Why Do Young Athletes Fear Failure?
A sports parent asks:
“Our 12-year-old son is having challenges in baseball. He is playing not to make mistakes and seems to have lost his aggression and effectiveness. He is also the smallest, youngest kid on the team. What tips might you have for him?”
When kids play to avoid mistakes, they’re struggling with fear of failure in which they often worry about disappointing others.
In this case, the comparatively small player likely sees these larger, older kids and feels intimidated leading to freezing up.
Most likely, he doesn’t want to make mistakes in front of them or his peers. He wants to be viewed on the same level as the older kids.
It’s natural to be nervous when wanting to impress the larger, older kids. Like many kids, he may be afraid they’ll make fun of him.
One way to help your sports children with these fears is to encourage them to focus on the moment, not what teammates might think.
They should focus on the small, immediate activities in the game and banish thoughts such as, “What will people think if I strike out?”
Help them focus on being great team players or strong defensive players.
Help them move on after making mistakes by giving them a “flushing” sign, as the Positive Coaching Alliance suggests.
To help your children get over fear of failure, remind them that making small mistakes is an essential part of growing and learning.
Mistakes are part of the sports experience…
Try to help them view these mistakes as a necessary part of the learning environment.
Remind them now that actively trying to avoid mistakes only causes more mistakes because they are playing too safe.
Playing safe hurts kids’ performance; they need to trust their abilities and play intuitively.
You want your athletes to get into the flow of the game by focusing only on what’s relevant to execute their skills. Worrying about what others think is not part of what’s relevant to the game.
Help Young Athletes Overcome Perfectionist Challenges in Sports!
Nearly every athlete struggles with some form of perfectionism or fear of failure.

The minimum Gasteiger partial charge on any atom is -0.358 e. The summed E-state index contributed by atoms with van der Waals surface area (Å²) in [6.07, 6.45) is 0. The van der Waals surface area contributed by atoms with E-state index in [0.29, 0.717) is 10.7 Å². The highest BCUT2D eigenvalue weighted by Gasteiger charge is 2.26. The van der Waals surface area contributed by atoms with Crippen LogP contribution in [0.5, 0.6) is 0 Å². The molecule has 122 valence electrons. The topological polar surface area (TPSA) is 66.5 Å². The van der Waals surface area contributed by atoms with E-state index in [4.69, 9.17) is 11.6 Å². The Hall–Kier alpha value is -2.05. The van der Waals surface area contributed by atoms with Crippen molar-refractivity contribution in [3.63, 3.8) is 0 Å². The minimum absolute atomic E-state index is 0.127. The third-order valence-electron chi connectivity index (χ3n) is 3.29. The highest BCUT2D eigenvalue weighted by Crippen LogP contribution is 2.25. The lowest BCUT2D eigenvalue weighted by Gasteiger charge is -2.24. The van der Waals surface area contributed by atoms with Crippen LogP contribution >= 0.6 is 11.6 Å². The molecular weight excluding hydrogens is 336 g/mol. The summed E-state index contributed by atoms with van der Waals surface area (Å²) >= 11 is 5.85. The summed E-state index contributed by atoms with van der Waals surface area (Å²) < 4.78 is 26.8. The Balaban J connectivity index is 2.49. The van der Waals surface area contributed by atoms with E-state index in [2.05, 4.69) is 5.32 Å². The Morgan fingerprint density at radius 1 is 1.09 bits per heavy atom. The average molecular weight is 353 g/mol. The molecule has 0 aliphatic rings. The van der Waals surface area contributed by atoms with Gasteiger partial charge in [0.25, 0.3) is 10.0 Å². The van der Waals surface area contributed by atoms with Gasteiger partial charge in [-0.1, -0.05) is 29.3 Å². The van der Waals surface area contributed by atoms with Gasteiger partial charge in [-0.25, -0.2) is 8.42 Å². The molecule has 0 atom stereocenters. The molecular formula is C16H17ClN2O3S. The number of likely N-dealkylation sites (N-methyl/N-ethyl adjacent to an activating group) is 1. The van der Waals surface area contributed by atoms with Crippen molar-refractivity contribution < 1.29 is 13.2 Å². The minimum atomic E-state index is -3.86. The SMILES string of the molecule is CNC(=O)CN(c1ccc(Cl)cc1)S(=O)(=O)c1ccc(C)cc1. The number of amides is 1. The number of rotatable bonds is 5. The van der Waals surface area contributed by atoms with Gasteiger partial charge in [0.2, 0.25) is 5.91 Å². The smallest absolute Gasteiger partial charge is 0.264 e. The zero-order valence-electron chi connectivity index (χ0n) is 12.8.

Kids who look like stars in practice will often choke up or under perform during games or competition. Other athletes expect too much of themselves—then get frustrated when they don’t meet their high expectations. Or they’re extremely hard on themselves.
In all cases, this causes young athletes to play it safe. They refuse to take the important risks that help them excel and improve their confidence. Suddenly, they’re held back by fear, indecision, and hesitation.
Learn how to help young athletes overcome the difficult cycle of perfectionism, fear of failure and loss of confidence. You can stop guessing about what to do and say to your athlete!
Our program: “Sports Parents’ Top Dilemma: Helping Young Athletes Kick Perfectionism and Fear of Failure,” will walk you through the problem and arm you with practical solutions you can start implementing today.
You’ll start seeing changes in your young athlete’s confidence almost immediately.
Make your role as sports parent more enjoyable and easier! We tell you how to help your young athletes:
- Let go of mistakes more quickly
- Accept feedback better
- Stop criticizing themselves
- Perform more freely
- Think more creatively
- Stop worrying about what others’ think
- Dramatically improve their performance and attitude in sports
- Improve their confidence in sports
- They, too, will have more fun and reap more rewards.
“Sports Parents’ Top Dilemma: Helping Young Athletes Kick Perfectionism and Fear of Failure,” consists of two parts:
- A 23-page e-book that identifies the challenge, explains why it is harmful to young athletes (but also very common), and gives in-depth, step-by-step “sports psychology” tips for helping kids. Download this instantly!
- A 21-page kids’ sports psychology workbook that is intended to help your kids identify beliefs and expectations that are the root of perfectionism. It will also help them develop strategies to play more freely with less fear in competition.